I rewrote my personal mission, vision, and values.
It's been too long.
I recently left my position as Executive Director at Underbelly Creative to pursue new challenges. I realized that it had been far too long since I had revisited my personal mission, vision, and values (something one should do every year ideally). I wanted to build a compass for the next stage of my life that would allow me to pursue a role and company that I could really pour my heart into.
I reread a few incredible books that had been key to my personal growth as a professional: "Leaders Eat Last" by Simon Sinek, "Daring Greatly" by Brené Brown, and "Radical Candor" by Kim Scott. These three books are easily the most important career focused books I've ever read, and were key inspirations for the values definitions I ended up crafting for this next stage of my life. Here's what I came up with—
I am here to help others thrive as fully realized human beings by being a radically gracious husband, father, and leader.
I have two vibrant children who love learning and treat themselves and others well. I have a wife who feels wonderfully beautiful and loved. I lead a team at a company that I would go to the mat for, and am known for leading in a radically selfless way.
I put my family first.
I value loyalty.
I believe that people reach their full potential when they are loved unconditionally and when they feel safe and valued.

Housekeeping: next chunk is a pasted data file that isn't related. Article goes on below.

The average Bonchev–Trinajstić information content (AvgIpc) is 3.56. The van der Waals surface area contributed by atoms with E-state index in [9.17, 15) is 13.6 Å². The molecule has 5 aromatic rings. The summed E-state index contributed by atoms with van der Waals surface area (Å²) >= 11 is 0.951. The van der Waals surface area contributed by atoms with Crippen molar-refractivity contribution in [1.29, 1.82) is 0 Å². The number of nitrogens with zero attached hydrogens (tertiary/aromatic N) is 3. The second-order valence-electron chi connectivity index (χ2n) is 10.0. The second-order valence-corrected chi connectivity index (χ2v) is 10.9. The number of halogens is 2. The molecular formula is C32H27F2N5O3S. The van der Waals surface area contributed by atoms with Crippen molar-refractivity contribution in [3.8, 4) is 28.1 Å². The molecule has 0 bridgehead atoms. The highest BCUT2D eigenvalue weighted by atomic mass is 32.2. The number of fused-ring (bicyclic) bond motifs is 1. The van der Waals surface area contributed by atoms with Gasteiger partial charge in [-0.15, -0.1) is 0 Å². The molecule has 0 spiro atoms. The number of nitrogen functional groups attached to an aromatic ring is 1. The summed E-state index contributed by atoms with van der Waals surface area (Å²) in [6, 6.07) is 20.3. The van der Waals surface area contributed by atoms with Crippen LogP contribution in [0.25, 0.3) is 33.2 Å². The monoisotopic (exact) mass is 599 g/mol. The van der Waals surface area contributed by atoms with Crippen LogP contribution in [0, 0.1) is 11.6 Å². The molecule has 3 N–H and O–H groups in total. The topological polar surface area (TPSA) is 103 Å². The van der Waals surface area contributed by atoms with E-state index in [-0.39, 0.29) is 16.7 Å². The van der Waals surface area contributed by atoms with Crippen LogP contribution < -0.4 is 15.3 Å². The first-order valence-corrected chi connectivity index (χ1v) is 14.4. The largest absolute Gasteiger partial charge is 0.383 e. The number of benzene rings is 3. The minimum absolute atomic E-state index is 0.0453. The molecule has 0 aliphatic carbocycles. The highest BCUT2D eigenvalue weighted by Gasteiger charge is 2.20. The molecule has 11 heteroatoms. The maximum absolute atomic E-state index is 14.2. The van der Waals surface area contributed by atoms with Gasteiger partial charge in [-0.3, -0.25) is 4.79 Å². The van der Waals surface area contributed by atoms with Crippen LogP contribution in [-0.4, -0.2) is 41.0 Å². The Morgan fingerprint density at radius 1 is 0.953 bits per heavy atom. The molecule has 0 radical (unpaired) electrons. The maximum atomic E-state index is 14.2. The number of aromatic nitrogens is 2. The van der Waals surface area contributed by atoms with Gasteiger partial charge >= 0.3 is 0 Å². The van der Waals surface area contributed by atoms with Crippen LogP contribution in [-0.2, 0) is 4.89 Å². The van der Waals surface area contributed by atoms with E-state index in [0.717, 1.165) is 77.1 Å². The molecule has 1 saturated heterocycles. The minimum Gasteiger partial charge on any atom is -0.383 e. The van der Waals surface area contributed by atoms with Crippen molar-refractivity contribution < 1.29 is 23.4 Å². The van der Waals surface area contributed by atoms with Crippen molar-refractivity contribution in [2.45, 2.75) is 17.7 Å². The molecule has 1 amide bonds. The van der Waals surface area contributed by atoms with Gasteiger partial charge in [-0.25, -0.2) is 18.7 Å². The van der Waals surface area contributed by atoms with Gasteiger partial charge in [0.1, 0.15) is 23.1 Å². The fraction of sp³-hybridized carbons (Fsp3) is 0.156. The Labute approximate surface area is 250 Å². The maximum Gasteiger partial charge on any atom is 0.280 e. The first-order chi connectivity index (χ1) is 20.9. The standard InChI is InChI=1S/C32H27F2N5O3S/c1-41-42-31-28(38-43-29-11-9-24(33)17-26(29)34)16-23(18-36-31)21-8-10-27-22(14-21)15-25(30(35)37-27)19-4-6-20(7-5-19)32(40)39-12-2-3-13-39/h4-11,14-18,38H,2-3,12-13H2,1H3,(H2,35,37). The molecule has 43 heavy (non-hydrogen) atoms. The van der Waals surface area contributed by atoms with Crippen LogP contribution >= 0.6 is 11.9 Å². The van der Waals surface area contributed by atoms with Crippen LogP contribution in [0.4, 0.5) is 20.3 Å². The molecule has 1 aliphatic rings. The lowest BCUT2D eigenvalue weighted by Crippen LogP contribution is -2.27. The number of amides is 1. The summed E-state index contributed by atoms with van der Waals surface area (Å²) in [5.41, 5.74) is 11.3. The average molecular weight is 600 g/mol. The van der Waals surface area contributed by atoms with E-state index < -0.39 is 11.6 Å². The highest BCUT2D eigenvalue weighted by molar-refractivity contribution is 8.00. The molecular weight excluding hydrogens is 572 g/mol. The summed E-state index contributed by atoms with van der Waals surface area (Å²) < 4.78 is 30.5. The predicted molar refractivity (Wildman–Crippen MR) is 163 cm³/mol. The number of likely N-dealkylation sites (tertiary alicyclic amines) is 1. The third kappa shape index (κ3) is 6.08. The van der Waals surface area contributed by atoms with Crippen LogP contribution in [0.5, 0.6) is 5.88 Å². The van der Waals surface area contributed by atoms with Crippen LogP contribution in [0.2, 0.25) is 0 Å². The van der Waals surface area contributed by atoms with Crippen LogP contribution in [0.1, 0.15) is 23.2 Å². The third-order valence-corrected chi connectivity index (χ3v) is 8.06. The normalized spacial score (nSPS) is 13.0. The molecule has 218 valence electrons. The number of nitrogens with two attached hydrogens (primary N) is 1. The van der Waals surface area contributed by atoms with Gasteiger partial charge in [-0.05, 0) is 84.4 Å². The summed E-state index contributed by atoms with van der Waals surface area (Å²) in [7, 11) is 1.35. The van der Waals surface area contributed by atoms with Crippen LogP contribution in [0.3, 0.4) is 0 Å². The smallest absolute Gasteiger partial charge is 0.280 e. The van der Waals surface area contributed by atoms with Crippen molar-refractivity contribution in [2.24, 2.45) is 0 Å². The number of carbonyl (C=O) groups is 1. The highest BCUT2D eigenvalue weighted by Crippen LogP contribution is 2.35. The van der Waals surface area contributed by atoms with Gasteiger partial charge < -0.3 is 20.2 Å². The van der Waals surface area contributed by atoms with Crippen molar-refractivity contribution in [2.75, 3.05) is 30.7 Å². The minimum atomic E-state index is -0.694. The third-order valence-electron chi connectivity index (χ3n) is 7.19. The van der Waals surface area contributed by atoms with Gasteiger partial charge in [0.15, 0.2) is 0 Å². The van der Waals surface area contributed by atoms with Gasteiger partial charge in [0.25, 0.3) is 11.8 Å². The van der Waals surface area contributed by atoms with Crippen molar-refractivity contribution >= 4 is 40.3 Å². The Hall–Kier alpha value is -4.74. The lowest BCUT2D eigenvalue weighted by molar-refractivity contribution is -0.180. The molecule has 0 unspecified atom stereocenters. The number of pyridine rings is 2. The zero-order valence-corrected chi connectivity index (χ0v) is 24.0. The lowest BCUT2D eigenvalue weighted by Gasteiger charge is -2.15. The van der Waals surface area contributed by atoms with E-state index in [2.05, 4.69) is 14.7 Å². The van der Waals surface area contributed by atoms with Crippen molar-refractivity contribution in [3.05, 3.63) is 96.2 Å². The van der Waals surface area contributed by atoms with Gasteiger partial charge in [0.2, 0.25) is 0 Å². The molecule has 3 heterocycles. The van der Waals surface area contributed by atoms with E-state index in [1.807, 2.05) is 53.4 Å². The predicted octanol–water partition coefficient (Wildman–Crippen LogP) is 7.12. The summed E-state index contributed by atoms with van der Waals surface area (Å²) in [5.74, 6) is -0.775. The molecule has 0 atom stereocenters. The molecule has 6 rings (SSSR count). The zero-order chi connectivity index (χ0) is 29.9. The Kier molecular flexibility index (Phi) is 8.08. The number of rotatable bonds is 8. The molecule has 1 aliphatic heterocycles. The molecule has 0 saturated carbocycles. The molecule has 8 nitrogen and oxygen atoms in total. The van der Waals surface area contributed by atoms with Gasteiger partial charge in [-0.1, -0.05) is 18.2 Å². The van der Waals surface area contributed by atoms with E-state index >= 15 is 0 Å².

Everyone deserves this. ^
I believe people deserve to be told the truth in a helpful manner.
My friends, family, and co-workers deserve to be heard.
I believe in having conversations over censoring people or things.
I believe in seeking first to understand before being understood, in asking questions before offering opinions, forming thoughts after listening, and speaking last instead of just waiting to speak.
I believe in complete separation of church and state, and church and business.
When I see a problem, I strive to fix it instead of running from it.
I strive to be anti-racist, and surround myself with people who also value social justice.
Conflict is an opportunity to treat someone else in a way that helps them feel loved and valued.
Leaders aren’t here to be in charge, we’re here to take care of those in our charge.
Profit should not be a primary goal. It’s ok to track profit, but that should not be any businesses real goal. Profit and success are not synonymous.
I would rather be genuine, even if it means less opportunity or success.